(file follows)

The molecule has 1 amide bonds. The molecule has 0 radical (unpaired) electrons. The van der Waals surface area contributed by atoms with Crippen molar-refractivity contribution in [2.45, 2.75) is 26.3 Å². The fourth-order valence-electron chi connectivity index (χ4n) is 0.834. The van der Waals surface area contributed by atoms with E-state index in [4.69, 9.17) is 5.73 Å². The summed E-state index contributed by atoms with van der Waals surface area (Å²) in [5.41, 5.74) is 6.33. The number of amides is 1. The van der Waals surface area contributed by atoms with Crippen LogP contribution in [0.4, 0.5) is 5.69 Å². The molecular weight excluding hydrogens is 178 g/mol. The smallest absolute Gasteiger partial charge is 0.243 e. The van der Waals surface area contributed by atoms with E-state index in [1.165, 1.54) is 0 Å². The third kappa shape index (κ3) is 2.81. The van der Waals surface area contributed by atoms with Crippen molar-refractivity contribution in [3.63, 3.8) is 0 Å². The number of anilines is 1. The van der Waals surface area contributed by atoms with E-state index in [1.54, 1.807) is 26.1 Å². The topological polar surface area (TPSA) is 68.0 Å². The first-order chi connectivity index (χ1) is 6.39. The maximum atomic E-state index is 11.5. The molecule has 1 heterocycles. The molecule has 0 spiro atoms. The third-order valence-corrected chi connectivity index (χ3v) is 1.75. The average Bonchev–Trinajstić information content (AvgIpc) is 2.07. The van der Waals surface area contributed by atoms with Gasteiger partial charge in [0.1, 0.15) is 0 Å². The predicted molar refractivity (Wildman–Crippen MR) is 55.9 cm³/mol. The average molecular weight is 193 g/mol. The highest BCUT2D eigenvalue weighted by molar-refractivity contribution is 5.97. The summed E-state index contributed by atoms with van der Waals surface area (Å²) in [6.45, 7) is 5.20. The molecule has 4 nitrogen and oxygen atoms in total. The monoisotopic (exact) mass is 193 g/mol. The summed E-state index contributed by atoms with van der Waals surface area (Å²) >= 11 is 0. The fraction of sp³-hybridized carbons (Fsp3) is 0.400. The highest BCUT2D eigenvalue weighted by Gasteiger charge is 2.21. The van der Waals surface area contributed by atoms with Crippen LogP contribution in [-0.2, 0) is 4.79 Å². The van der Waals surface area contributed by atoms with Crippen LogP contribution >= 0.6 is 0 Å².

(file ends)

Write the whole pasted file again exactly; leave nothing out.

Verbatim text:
The molecule has 1 amide bonds. The molecule has 0 radical (unpaired) electrons. The van der Waals surface area contributed by atoms with Crippen molar-refractivity contribution in [2.45, 2.75) is 26.3 Å². The fourth-order valence-electron chi connectivity index (χ4n) is 0.834. The van der Waals surface area contributed by atoms with E-state index in [4.69, 9.17) is 5.73 Å². The summed E-state index contributed by atoms with van der Waals surface area (Å²) in [5.41, 5.74) is 6.33. The number of amides is 1. The van der Waals surface area contributed by atoms with Crippen LogP contribution in [0.4, 0.5) is 5.69 Å². The molecular weight excluding hydrogens is 178 g/mol. The smallest absolute Gasteiger partial charge is 0.243 e. The van der Waals surface area contributed by atoms with E-state index in [1.165, 1.54) is 0 Å². The third kappa shape index (κ3) is 2.81. The van der Waals surface area contributed by atoms with Crippen molar-refractivity contribution in [3.63, 3.8) is 0 Å². The number of anilines is 1. The van der Waals surface area contributed by atoms with E-state index in [1.54, 1.807) is 26.1 Å². The topological polar surface area (TPSA) is 68.0 Å². The first-order chi connectivity index (χ1) is 6.39. The maximum atomic E-state index is 11.5. The molecule has 1 heterocycles. The molecule has 0 spiro atoms. The third-order valence-corrected chi connectivity index (χ3v) is 1.75. The average Bonchev–Trinajstić information content (AvgIpc) is 2.07. The van der Waals surface area contributed by atoms with Gasteiger partial charge in [0.1, 0.15) is 0 Å². The predicted molar refractivity (Wildman–Crippen MR) is 55.9 cm³/mol. The average molecular weight is 193 g/mol. The highest BCUT2D eigenvalue weighted by molar-refractivity contribution is 5.97. The summed E-state index contributed by atoms with van der Waals surface area (Å²) in [6.45, 7) is 5.20. The molecule has 4 nitrogen and oxygen atoms in total. The monoisotopic (exact) mass is 193 g/mol. The summed E-state index contributed by atoms with van der Waals surface area (Å²) >= 11 is 0. The fraction of sp³-hybridized carbons (Fsp3) is 0.400. The highest BCUT2D eigenvalue weighted by Gasteiger charge is 2.21. The van der Waals surface area contributed by atoms with Crippen LogP contribution in [-0.2, 0) is 4.79 Å². The van der Waals surface area contributed by atoms with Crippen LogP contribution >= 0.6 is 0 Å².